They say the two best times for fishing are when it is raining, and when it is not. In Namibia’s dry winter you’re in for a thrilling fishing experience. The shoulder season stretches from April to August. It brings cool nights and warm days with little or no rain. As the inland water sources begin to dry up, animals flock to the river to quench their thirst, so not only is the fishing fantastic, but the game viewing during June and July is incredible. Elephant, zebra, hippos, crocs and buffalo will all make their appearance on the river banks – not to mention a myriad of bird species. But they are not the stars of the show when you’re on a fishing trip.
Where to find the best spot for fishing in Chobe
Although there are several lodges in the area where the lazy Chobe River joins the mighty Zambezi before rushing into the Victoria Falls, Ichingo Chobe River Lodge on Impalila Island in Namibia is a prime spot for fishing. The lodge has access to 7km of unfished Chobe River directly below the lodge, and then another 7km of unfished Zambezi River below the rapids downstream – you’ll have virtual exclusivity on this beautiful stretch of river. No other lodge has access to these teeming waters.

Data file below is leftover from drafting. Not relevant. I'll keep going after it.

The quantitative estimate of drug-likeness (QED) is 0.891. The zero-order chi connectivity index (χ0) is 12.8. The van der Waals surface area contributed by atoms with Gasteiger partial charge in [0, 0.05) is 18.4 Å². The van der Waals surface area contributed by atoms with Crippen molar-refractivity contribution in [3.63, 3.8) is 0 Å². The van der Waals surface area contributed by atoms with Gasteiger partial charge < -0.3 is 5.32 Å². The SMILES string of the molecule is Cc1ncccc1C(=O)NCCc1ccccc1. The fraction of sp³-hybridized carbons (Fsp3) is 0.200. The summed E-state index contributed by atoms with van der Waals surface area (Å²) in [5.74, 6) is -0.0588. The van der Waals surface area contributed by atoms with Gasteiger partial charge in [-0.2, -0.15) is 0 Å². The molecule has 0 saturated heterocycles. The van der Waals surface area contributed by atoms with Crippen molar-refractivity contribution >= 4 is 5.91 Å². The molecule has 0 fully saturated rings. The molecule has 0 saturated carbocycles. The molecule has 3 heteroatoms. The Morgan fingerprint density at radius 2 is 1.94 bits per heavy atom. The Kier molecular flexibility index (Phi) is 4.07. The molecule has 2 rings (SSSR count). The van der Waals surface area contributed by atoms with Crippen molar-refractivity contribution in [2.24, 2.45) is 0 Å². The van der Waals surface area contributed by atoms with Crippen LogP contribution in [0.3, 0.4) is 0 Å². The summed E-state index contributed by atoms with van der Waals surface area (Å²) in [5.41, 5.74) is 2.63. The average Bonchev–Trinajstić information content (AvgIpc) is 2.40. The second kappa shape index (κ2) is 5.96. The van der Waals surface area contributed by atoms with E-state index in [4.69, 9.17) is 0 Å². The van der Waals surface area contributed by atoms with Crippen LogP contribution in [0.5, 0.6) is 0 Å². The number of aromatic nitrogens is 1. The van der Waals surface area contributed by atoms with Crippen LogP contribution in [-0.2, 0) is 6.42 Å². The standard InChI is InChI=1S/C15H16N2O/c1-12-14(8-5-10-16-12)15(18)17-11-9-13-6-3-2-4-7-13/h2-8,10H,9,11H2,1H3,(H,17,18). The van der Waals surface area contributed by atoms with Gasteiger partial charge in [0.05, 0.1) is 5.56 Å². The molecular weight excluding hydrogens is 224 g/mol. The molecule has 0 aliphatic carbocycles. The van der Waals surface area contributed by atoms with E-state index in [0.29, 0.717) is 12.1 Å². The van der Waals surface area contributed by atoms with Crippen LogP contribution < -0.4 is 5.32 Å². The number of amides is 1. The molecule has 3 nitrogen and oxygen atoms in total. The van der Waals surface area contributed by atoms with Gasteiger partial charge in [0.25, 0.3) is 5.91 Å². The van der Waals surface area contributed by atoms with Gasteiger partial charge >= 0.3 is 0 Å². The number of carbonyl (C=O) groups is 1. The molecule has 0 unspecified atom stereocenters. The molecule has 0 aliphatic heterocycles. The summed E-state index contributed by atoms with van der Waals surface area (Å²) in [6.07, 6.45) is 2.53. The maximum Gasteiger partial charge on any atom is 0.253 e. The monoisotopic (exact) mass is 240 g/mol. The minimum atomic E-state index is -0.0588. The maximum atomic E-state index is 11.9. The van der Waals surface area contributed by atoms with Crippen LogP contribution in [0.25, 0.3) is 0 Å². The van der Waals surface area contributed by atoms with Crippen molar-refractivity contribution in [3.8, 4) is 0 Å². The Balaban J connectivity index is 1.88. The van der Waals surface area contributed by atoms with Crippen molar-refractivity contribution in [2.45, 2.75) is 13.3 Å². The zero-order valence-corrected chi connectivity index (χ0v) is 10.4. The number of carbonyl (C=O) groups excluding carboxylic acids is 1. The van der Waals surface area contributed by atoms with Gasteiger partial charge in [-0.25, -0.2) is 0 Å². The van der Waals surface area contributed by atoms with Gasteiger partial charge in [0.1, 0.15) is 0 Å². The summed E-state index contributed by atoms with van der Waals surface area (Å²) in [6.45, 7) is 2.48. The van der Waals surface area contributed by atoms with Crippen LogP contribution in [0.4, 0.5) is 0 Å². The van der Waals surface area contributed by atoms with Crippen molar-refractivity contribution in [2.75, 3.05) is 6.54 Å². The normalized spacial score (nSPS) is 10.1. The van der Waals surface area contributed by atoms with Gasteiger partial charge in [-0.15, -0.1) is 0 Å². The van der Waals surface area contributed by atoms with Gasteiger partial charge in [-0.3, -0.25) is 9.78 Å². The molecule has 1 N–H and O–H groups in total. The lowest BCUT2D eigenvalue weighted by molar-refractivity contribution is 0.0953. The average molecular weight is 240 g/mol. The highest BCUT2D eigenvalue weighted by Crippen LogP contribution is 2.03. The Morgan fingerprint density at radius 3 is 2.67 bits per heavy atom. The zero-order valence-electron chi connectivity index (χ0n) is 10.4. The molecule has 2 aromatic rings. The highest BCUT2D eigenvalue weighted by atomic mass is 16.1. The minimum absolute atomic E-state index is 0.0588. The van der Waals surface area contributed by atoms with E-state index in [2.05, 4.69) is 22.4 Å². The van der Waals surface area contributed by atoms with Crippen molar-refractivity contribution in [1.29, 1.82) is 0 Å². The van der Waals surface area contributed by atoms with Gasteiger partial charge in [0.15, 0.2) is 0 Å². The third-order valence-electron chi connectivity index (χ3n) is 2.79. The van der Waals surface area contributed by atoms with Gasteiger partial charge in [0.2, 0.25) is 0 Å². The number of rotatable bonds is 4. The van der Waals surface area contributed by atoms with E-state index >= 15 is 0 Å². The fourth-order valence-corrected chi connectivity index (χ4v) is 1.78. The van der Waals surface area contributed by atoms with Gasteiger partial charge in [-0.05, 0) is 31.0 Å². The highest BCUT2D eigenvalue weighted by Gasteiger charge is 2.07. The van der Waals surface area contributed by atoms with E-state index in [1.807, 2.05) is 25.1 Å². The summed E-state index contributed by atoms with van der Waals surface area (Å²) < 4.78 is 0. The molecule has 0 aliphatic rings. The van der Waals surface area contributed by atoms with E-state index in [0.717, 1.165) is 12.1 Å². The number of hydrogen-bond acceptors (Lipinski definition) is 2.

On the Chobe side in particular, this is an area of many small islands and gentle rapids, ideal for drift-fishing and either flyfishing or spin-casting. Turn the corner into the deeper Zambezi and you’ll find that conventional trolling works best until you reach the turbulent waters at the foot of the rapids, a hotspot for tigerfish whether you’re using bait, fly or lure.
What you can catch
The Zambezi is home to the ferocious tigerfish, catfish, African pike, upper Zambezi yellow fish, nembwe, thin-faced, hump back, three spot tilapia, and green and pink bream.
Taming a tiger
If there is one fish that every Zambezi angler wants to catch, it’s the hard fighting tigerfish. Arguably the fiercest fresh water fish, these beauties can grow up to a massive 15kg (33lbs)! Catching one of these sharp-toothed monsters is no easy feat, and only about one in ten tigers hooked are actually landed. Tigerfish are so incredibly acrobatic that they jump and tug and twirl free within seconds – making the chase all the more thrilling.
There are three ways to catch a tigerfish: trolling, drifting or spinning. Trolling artificial bait is done with two rods leading out from behind the boat. Drifting a fresh or dead fish works best in murky water, and when the water level is higher, and spinning may be more active, but it’s less efficient. Spin casting artificial bait works best when you target specific areas of the river, like sandbanks or rapids. The tigerfish has a preference for deep, fast flowing channels where they lurk in drop-offs ready to ambush their prey. They hunt in schools of similar sized fish.